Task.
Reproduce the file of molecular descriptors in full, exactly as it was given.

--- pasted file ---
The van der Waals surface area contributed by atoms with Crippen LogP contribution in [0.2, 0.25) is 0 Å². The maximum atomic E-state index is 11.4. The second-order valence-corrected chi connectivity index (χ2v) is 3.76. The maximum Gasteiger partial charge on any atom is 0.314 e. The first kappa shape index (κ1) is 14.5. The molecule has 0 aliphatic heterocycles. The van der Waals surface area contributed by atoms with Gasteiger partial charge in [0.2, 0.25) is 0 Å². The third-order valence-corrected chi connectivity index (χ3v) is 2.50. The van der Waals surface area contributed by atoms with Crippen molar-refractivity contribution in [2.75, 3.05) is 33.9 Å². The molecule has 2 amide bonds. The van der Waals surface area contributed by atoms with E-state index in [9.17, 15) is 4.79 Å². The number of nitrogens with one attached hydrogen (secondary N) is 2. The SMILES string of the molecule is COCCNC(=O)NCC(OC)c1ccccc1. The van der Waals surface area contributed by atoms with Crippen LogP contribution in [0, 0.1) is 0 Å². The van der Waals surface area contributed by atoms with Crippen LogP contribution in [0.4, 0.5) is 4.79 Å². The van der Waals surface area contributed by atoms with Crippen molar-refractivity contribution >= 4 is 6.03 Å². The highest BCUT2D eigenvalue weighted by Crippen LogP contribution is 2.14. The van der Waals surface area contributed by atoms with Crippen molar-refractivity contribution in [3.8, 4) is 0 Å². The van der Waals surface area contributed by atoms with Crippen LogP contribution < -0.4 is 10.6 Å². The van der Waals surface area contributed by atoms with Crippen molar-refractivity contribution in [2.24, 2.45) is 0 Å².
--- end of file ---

The van der Waals surface area contributed by atoms with Crippen LogP contribution in [0.2, 0.25) is 0 Å². The maximum atomic E-state index is 11.4. The second-order valence-corrected chi connectivity index (χ2v) is 3.76. The maximum Gasteiger partial charge on any atom is 0.314 e. The first kappa shape index (κ1) is 14.5. The molecule has 0 aliphatic heterocycles. The van der Waals surface area contributed by atoms with Gasteiger partial charge in [0.2, 0.25) is 0 Å². The third-order valence-corrected chi connectivity index (χ3v) is 2.50. The van der Waals surface area contributed by atoms with Crippen molar-refractivity contribution in [2.75, 3.05) is 33.9 Å². The molecule has 2 amide bonds. The van der Waals surface area contributed by atoms with E-state index in [9.17, 15) is 4.79 Å². The number of nitrogens with one attached hydrogen (secondary N) is 2. The SMILES string of the molecule is COCCNC(=O)NCC(OC)c1ccccc1. The van der Waals surface area contributed by atoms with Crippen LogP contribution in [0, 0.1) is 0 Å². The van der Waals surface area contributed by atoms with Crippen LogP contribution in [0.4, 0.5) is 4.79 Å². The van der Waals surface area contributed by atoms with Crippen molar-refractivity contribution >= 4 is 6.03 Å². The highest BCUT2D eigenvalue weighted by Crippen LogP contribution is 2.14. The van der Waals surface area contributed by atoms with Crippen molar-refractivity contribution in [3.8, 4) is 0 Å². The van der Waals surface area contributed by atoms with Crippen LogP contribution < -0.4 is 10.6 Å². The van der Waals surface area contributed by atoms with Crippen molar-refractivity contribution in [2.24, 2.45) is 0 Å².